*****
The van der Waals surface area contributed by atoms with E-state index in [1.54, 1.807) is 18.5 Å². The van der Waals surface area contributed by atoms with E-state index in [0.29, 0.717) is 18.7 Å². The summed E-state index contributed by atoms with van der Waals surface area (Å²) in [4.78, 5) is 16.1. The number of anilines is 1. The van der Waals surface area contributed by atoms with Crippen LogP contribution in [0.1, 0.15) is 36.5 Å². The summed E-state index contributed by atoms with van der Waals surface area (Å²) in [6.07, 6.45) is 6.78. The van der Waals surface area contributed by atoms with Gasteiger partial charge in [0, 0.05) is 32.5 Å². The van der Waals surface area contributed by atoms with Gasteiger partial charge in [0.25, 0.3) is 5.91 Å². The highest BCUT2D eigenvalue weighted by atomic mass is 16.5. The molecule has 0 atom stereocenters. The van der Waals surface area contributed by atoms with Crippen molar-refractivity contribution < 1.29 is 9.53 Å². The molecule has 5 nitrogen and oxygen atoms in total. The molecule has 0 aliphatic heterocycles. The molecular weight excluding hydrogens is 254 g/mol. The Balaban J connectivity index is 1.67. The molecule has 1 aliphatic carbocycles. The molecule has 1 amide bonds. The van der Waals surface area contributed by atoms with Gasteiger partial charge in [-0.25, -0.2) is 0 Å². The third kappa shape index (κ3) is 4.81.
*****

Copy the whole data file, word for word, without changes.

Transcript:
The van der Waals surface area contributed by atoms with E-state index in [1.54, 1.807) is 18.5 Å². The van der Waals surface area contributed by atoms with E-state index in [0.29, 0.717) is 18.7 Å². The summed E-state index contributed by atoms with van der Waals surface area (Å²) in [4.78, 5) is 16.1. The number of anilines is 1. The van der Waals surface area contributed by atoms with Crippen LogP contribution in [0.1, 0.15) is 36.5 Å². The summed E-state index contributed by atoms with van der Waals surface area (Å²) in [6.07, 6.45) is 6.78. The van der Waals surface area contributed by atoms with Gasteiger partial charge in [0, 0.05) is 32.5 Å². The van der Waals surface area contributed by atoms with Gasteiger partial charge in [0.25, 0.3) is 5.91 Å². The highest BCUT2D eigenvalue weighted by atomic mass is 16.5. The molecule has 0 atom stereocenters. The van der Waals surface area contributed by atoms with Crippen molar-refractivity contribution < 1.29 is 9.53 Å². The molecule has 5 nitrogen and oxygen atoms in total. The molecule has 0 aliphatic heterocycles. The molecular weight excluding hydrogens is 254 g/mol. The Balaban J connectivity index is 1.67. The molecule has 1 aliphatic carbocycles. The molecule has 1 amide bonds. The van der Waals surface area contributed by atoms with Gasteiger partial charge in [-0.25, -0.2) is 0 Å². The third kappa shape index (κ3) is 4.81.